Atlantic Canada Planting Timelines

Although KENT Garden Centres operate throughout the spring and summer, our experts can provide gardening advice year round. Learn more about planting timelines for a lush garden that will get two green thumbs up!

Climate & Hardiness Zones

Great gardens begin with your climate. By consulting National Resources of Canada’s Plant Hardiness Zones map, you can increase your odds of gardening success by planting species that thrive in your zone. Each zone is ranked based on mean minimum and maximum temperatures, mean frost-free days, rainfall, winter harshness, maximum snow depths, and wind gusts. Atlantic Canada spans the middle ranges 3A-6B. Most bulbs and hardy shrubs are well suited to these zones (verify specific species for your zone), but your annuals and perennials will need to be able to withstand harsh freezes.


Fruit & Vegetables

Springtime sowing is best for a decent fruit/vegetable yield. Our narrow window of frostless weather is often not long enough for these plants to mature, so starting your seedlings indoors will maximize your garden’s yield. You may start your seedlings as early as March in order to transplant them after the last frost date around May. Some veggies like beans or potatoes may be sown directly in the ground in April. Other yummy plants you might find in Atlantic Canada are tomatoes, cucumber, cabbage, apple, plum, or pear.


Spread a little extra colour this season. Carefully check species needs and planting instructions for sowing annual or perennial wildflowers: some species native to certain regions may be invasive in others. This information should be clearly displayed on any seed packs. Many organizations will even give out seeds for free to help increase pollinators’ success. Varying species may be planted after the last frost, or before the first frost around October.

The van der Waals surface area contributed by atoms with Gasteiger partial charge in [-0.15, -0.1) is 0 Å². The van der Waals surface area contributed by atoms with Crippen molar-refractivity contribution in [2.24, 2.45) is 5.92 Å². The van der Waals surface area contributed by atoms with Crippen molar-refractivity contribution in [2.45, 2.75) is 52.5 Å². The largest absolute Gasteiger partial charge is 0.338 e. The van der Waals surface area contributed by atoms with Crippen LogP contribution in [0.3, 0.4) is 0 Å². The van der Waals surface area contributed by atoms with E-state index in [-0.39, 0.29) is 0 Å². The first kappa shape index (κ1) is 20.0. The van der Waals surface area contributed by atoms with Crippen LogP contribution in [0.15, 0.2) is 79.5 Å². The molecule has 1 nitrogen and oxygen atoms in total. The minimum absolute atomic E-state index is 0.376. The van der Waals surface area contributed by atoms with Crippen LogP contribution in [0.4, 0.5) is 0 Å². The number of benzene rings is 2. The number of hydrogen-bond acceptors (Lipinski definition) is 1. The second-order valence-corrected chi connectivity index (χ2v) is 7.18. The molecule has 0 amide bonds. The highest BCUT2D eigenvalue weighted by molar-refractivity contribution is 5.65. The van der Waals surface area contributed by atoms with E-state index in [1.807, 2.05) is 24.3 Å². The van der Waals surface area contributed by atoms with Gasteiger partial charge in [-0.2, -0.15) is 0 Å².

To take full advantage of our short growing season, many annuals benefit from an indoor start. Otherwise, annuals can begin to go in the ground mid-May. “Days to maturity” notes on your seeds must be closely followed to allow enough time to enjoy your plants throughout the summer or harvest in the fall. Planters or pots are great for herbs that can be moved indoors in the fall. Annuals will need lots of TLC to thrive during our short summers.


To set your trees up for success, plant early to allow them to acclimate before any exposure to extreme temperatures. Zone 4’s colder climate may mean planting as soon as the ground has thawed to take advantage of summer months without frost. Most trees should be planted in the spring to avoid winter damage, whereas some benefit from winter dormancy. Tree species have a wide range of planting schedules, check with your local KENT garden centre to ensure your variety’s needs are met.



Fall gardening is typically focused on pruning and preparing plants for a long winter’s sleep, and the perfect time to sow your spring bulbs. Extreme freezes may affect your spring blooms, but bulbs like tulips, crocuses, and daffodils actually need a winter freeze to break the plant’s dormancy cycle. Bulbs that will bloom throughout the summer, like dahlias or hyacinths, may be started indoors and transplanted. These bulbs also do best being kept in a cool dry spot indoors over the winter.


Most shrubs tend to be low maintenance and don’t require indoor transfers through the changing seasons. Planting in the fall takes advantage of the plant’s dormant period and helps it establish new roots in the spring. A light prune and some mulch for extra warmth should be part of fall maintenance for shrubs that bloom at all times of the year: spring, summer, fall, or evergreen blooms add colour to your landscape year round. Choose shrubs that don’t mind the winter cold like juniper, spruce, or holly. Give careful consideration to which critters frequent your yard: shrubs like cedar are the perfect salad bar for deer.


Your perennial plants that bloom year after year may take time to establish healthy root & bloom patterns. Your fall perennial planting will include various species of shrubs, trees, and flowers. Planting instructions will vary, always verify individual species’ environment and planting schedule. Plant pansies, goldenrod, or mums in late September with a warm layer of mulch to beat early October frosts. Protect trees and shrubs against snow and ice with burlap wrap, and transplant any sensitive species indoors.

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